John Heaton (jheaton) wrote,
John Heaton
jheaton

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I can't believe I watched the whole thing

So, I imagine that nearly everyone on my LiveJournal friends list has by now seen Samantha: An American Girl Holiday, which had its world premiere this past Tuesday and was rebroadcast last night. Perhaps you've even seen it twice, like me. Or perhaps not.

Both my nieces are enthusiastic American Girls fans, and between them they own several American Girl dolls. (I know they have Samantha and Kit, and think they have Kaya and Addy as well.) So they of course were excited to see the movie, which was about Samantha and her best friend Nellie, who—coincidentally, I'm sure—is the newest doll in the American Girl collection. My nephew, my brother, and I were somewhat less excited, but we sat and watched it with them last night anyway. (I watched it again tonight while babysitting.)

And truth be told, it wasn't that bad. It was utterly predictable and of course shamelessly commercial—in addition to the Samantha and Nellie dolls, who can also buy clothes and accessories for the dolls that duplicate those seen in the movie—but it was reasonably enjoyable even for an adult. (It might have helped that the screenplay was written by Marsha Norman, a Pulitzer Prize-winning playwright.) I laughed out loud when I heard the name of a shabby orphanage that featured prominently in the story: Cold Rock Orphanage. And the matron was named Mrs. Frouchy. How delightfully Dickensian! I also liked the the little girl who played Nellie, Kelsey Lewis, who was cute as a button. (ETA: Looks like Kelsey Lewis's web site has exceeded its bandwidth. Try this one instead.)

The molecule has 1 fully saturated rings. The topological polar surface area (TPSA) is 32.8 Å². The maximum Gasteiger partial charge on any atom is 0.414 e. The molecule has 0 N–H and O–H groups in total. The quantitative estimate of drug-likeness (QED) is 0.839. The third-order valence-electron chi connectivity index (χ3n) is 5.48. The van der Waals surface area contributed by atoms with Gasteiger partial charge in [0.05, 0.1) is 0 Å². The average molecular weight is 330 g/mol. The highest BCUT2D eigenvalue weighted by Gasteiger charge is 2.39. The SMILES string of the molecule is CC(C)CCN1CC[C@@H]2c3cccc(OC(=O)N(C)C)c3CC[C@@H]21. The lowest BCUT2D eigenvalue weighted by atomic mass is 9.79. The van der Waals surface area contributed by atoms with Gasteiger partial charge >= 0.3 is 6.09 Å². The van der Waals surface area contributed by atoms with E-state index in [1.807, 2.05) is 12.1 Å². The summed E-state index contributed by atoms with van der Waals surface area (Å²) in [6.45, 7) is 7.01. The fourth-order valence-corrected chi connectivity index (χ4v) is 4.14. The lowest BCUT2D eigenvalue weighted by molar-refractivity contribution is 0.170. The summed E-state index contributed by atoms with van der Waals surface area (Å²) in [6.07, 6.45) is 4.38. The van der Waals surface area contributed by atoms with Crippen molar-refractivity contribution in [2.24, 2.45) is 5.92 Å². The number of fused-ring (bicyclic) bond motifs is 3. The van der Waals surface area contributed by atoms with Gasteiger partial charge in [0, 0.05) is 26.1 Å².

The movie also did a pretty good job of demonstrating what life was like for poor immigrant children around the turn of the century. (The turn of the last century, that is.) I already mentioned the shabby orphanage, but they also have a scene set in a run-down clothing factory, complete with child laborers and a tyrannical shop foreman. As it happens, my nephew recently completed a social studies unit on immigrant life in the early twentieth century, and he said that based on what he had learned, the movie seemed pretty accurate. (And as an American history major, I concur.) So it's educational! Or at least not uneducational.

Anyway, if you've got young daughters or nieces, you could do a lot worse than to let them watch Samantha: An American Girl Holiday, which is—astonishingly—being released on DVD next Tuesday. fox1013, you'd probably like it too, or at least be inspired to write some slashy fanfic about Samantha and Nellie.
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  • My tweets

    Mon, 13:40: Pretty easy to love Wisconsin, says the white man. https://t.co/zt8gxJmGq3 Mon, 13:56: "City and state officials" -- the…

  • My tweets

    Sun, 13:33: Post your first amazon order if you're not a coward. I have absolutely no memory whatsoever of ever having read this book.…

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    Sat, 19:07: My dad was a grade school principal and we could play in the gym or use the computers in the library (a bigger deal than the…